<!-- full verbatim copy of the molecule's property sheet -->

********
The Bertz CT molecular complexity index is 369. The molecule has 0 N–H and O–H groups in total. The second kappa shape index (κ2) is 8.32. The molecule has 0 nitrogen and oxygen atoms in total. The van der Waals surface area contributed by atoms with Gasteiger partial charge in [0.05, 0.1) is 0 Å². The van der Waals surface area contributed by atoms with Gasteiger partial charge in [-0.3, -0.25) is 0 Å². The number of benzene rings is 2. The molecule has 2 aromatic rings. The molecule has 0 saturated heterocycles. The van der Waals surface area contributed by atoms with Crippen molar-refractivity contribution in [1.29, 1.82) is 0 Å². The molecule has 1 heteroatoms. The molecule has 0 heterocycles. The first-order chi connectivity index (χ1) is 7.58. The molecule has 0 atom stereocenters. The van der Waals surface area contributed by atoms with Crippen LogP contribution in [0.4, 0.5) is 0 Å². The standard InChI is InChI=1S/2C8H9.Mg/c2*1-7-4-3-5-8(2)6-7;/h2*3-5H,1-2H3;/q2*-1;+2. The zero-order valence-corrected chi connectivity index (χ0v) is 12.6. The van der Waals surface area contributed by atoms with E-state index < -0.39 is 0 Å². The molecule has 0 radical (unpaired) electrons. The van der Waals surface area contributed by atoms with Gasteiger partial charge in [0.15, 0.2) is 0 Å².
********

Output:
The Bertz CT molecular complexity index is 369. The molecule has 0 N–H and O–H groups in total. The second kappa shape index (κ2) is 8.32. The molecule has 0 nitrogen and oxygen atoms in total. The van der Waals surface area contributed by atoms with Gasteiger partial charge in [0.05, 0.1) is 0 Å². The van der Waals surface area contributed by atoms with Gasteiger partial charge in [-0.3, -0.25) is 0 Å². The number of benzene rings is 2. The molecule has 2 aromatic rings. The molecule has 0 saturated heterocycles. The van der Waals surface area contributed by atoms with Crippen molar-refractivity contribution in [1.29, 1.82) is 0 Å². The molecule has 1 heteroatoms. The molecule has 0 heterocycles. The first-order chi connectivity index (χ1) is 7.58. The molecule has 0 atom stereocenters. The van der Waals surface area contributed by atoms with Crippen LogP contribution in [0.4, 0.5) is 0 Å². The standard InChI is InChI=1S/2C8H9.Mg/c2*1-7-4-3-5-8(2)6-7;/h2*3-5H,1-2H3;/q2*-1;+2. The zero-order valence-corrected chi connectivity index (χ0v) is 12.6. The van der Waals surface area contributed by atoms with E-state index < -0.39 is 0 Å². The molecule has 0 radical (unpaired) electrons. The van der Waals surface area contributed by atoms with Gasteiger partial charge in [0.15, 0.2) is 0 Å².